There is a small plastic disk perched on a pole above the College. To most passersby it would go unnoticed; however, many engineers, geographers, surveyors and Loyalist students are not only aware of its existence, but value the accuracy, ease and efficiency that it brings to their jobs. It is a satellite antenna that is fixed in a precise location and at a specific elevation from which it communicates with the satellites of the U.S. Defence Department’s Global Positioning System or GPS.
Last fall Leica Geosystems Smartnet chose Loyalist College as the location for its newest permanent reference station. They have a network of stations stretching from southwestern Ontario to Atlantic Canada. Now subscribers need only a ‘rover’ and a cell phone to use highly precise, differential global positioning technology when they are within a 30 kilometre radius of the College. They no longer need to provide and maintain their own reference stations and are able to carry out surveys of centimetre accuracy.
“This permanent reference station is a definite bonus for our students in the Civil Engineering Technology and Survey Engineering Technician programs,” said Professor Mike Nitsch. “In their Introduction to GPS and Geographic Information System (GIS) course they work with Leica System 500 and 1200 rovers. Before the permanent reference station was here the students were required to set out a reference station every time precise measurements were to be done. Now the rovers communicate by radio with the permanent reference station for the projects carried out on the campus.”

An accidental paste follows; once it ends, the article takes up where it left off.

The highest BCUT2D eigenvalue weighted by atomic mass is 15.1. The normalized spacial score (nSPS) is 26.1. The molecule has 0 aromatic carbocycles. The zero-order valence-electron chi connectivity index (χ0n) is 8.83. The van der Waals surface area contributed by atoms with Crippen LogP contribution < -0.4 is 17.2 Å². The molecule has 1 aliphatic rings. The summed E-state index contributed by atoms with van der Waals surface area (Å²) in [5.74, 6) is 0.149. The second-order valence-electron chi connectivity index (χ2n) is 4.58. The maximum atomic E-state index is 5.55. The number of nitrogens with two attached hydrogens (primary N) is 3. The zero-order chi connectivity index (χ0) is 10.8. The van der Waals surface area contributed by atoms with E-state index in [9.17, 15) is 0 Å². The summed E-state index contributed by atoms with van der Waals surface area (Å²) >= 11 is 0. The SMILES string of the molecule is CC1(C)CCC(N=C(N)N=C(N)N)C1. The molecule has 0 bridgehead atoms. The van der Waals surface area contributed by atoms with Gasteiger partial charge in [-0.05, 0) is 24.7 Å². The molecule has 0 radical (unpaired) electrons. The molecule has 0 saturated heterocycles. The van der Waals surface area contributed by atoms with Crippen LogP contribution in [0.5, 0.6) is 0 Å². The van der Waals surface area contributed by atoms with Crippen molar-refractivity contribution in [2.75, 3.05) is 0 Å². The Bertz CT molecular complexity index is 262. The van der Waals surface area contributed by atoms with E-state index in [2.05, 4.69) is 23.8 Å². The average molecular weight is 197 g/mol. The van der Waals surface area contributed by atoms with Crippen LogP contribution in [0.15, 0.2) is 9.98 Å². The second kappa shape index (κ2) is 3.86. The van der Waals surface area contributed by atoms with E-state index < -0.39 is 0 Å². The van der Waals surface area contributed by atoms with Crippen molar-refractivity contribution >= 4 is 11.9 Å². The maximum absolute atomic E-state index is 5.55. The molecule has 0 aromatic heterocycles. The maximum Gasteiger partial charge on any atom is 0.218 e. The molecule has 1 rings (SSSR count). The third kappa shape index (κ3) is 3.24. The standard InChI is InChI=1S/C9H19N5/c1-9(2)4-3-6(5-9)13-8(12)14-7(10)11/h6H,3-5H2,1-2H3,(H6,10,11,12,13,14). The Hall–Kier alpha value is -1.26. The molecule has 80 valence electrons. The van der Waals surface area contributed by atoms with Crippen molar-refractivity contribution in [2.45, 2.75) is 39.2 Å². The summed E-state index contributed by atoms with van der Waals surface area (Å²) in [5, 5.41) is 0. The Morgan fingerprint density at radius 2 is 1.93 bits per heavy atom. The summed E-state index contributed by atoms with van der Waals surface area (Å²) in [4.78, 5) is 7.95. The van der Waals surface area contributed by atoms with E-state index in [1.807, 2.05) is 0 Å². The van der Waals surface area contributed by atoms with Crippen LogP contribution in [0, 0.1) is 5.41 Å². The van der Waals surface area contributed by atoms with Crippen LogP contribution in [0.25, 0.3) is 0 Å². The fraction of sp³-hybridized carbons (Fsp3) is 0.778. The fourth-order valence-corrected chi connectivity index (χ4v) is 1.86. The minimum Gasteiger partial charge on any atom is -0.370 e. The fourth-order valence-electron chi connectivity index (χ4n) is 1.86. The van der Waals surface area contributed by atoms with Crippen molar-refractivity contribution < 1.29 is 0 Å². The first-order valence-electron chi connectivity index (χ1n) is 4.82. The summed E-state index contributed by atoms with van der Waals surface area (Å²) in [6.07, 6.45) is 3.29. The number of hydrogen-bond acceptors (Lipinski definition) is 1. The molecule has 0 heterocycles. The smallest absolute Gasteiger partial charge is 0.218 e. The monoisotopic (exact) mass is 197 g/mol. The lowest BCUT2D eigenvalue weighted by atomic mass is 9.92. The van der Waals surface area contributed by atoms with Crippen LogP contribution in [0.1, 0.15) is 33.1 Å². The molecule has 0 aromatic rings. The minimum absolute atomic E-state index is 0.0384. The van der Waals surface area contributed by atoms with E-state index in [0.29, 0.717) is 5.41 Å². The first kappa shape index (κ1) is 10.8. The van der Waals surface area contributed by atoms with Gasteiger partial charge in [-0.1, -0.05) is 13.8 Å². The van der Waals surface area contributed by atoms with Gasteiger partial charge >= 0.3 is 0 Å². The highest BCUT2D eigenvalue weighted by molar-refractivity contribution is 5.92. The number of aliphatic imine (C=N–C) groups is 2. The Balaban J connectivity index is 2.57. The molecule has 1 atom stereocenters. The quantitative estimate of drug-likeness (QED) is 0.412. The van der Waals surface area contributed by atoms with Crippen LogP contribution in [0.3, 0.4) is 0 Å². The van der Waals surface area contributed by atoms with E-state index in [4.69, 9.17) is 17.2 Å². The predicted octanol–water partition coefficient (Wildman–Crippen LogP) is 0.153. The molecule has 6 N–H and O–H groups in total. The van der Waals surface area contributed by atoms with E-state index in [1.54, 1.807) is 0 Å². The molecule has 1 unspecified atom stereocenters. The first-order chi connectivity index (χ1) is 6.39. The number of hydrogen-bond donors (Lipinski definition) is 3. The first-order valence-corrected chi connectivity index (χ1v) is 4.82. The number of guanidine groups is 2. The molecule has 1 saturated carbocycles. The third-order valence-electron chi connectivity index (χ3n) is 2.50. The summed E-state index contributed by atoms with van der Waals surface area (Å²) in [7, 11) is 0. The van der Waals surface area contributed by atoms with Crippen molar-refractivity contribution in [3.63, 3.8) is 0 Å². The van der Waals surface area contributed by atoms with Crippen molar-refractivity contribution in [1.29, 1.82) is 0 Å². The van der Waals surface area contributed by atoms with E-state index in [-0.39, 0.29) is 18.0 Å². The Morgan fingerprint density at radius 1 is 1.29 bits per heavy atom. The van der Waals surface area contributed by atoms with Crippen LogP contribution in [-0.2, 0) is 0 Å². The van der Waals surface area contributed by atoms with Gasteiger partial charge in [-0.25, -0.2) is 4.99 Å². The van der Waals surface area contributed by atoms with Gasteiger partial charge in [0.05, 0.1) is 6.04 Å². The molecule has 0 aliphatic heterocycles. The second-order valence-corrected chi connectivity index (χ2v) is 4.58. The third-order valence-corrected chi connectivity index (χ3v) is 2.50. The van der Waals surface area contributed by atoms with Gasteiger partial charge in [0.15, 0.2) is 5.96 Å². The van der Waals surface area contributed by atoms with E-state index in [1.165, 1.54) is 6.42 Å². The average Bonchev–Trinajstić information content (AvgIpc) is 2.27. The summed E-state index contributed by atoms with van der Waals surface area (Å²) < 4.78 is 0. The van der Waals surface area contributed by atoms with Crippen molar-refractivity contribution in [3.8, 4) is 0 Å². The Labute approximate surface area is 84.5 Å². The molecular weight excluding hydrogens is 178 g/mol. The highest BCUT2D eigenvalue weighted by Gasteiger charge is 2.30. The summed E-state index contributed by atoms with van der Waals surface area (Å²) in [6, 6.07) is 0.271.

Preston Parkinson is a third-year Civil Engineering Technology student who was one of the first Loyalist students to use the new system. “This system is not only less time consuming — as we are not having to establish our own reference station — but it is much more accurate. The old system was accurate within metres — the new one within centimetres. Before Christmas I did a two-week project for Lennox and Addington County using GPS. Under new municipality regulations they are required to account for all of their assets. This GPS data can be used not only for inventory, but for replacement and maintenance issues.”
Preston is currently working for Prince Edward County and will continue to do so following his graduation this spring. “I will be maintaining most of the databases in regard to motor vehicle accidents, using GIS for mapping — things like the 911 numbers used for civic addresses — and I will have some surveying responsibilities. I was a mature student when I came to Loyalist and was determined to prove myself. I feel that I’ve done that. I’ve enjoyed the challenge of my program and the support of the faculty. Opportunities to use systems like this permanent reference station have helped me realize the importance that efficiency can play in cost savings — not only in time saved, but also in the accuracy of the work completed.”
An information seminar regarding the permanent reference station is currently being planned. Those interested should contact Mike Nitsch at (613) 969-1913, ext. 2342.